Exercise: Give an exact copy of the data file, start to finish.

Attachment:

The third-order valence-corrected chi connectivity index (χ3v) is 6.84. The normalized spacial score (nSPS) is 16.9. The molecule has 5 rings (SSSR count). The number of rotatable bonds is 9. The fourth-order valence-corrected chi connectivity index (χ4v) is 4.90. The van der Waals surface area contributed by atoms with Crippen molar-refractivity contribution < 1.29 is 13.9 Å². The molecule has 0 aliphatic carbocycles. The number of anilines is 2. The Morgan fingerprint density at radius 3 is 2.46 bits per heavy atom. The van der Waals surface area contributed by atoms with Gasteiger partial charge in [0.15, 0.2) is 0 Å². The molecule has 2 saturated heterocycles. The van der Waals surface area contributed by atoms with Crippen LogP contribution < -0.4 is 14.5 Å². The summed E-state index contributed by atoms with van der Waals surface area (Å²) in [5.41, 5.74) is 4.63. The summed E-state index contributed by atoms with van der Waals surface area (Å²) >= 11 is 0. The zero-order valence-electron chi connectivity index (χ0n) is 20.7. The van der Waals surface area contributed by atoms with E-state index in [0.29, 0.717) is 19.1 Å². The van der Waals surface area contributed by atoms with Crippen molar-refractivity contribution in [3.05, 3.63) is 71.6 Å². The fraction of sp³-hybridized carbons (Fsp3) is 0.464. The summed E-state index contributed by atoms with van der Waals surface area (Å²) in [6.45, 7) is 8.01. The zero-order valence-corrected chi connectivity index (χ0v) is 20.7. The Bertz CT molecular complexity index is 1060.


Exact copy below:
The third-order valence-corrected chi connectivity index (χ3v) is 6.84. The normalized spacial score (nSPS) is 16.9. The molecule has 5 rings (SSSR count). The number of rotatable bonds is 9. The fourth-order valence-corrected chi connectivity index (χ4v) is 4.90. The van der Waals surface area contributed by atoms with Crippen molar-refractivity contribution < 1.29 is 13.9 Å². The molecule has 0 aliphatic carbocycles. The number of anilines is 2. The Morgan fingerprint density at radius 3 is 2.46 bits per heavy atom. The van der Waals surface area contributed by atoms with Gasteiger partial charge in [0.15, 0.2) is 0 Å². The molecule has 2 saturated heterocycles. The van der Waals surface area contributed by atoms with Crippen LogP contribution < -0.4 is 14.5 Å². The summed E-state index contributed by atoms with van der Waals surface area (Å²) in [5.41, 5.74) is 4.63. The summed E-state index contributed by atoms with van der Waals surface area (Å²) >= 11 is 0. The zero-order valence-electron chi connectivity index (χ0n) is 20.7. The van der Waals surface area contributed by atoms with E-state index in [0.29, 0.717) is 19.1 Å². The van der Waals surface area contributed by atoms with Crippen molar-refractivity contribution in [3.05, 3.63) is 71.6 Å². The fraction of sp³-hybridized carbons (Fsp3) is 0.464. The summed E-state index contributed by atoms with van der Waals surface area (Å²) in [6.45, 7) is 8.01. The zero-order valence-corrected chi connectivity index (χ0v) is 20.7. The Bertz CT molecular complexity index is 1060.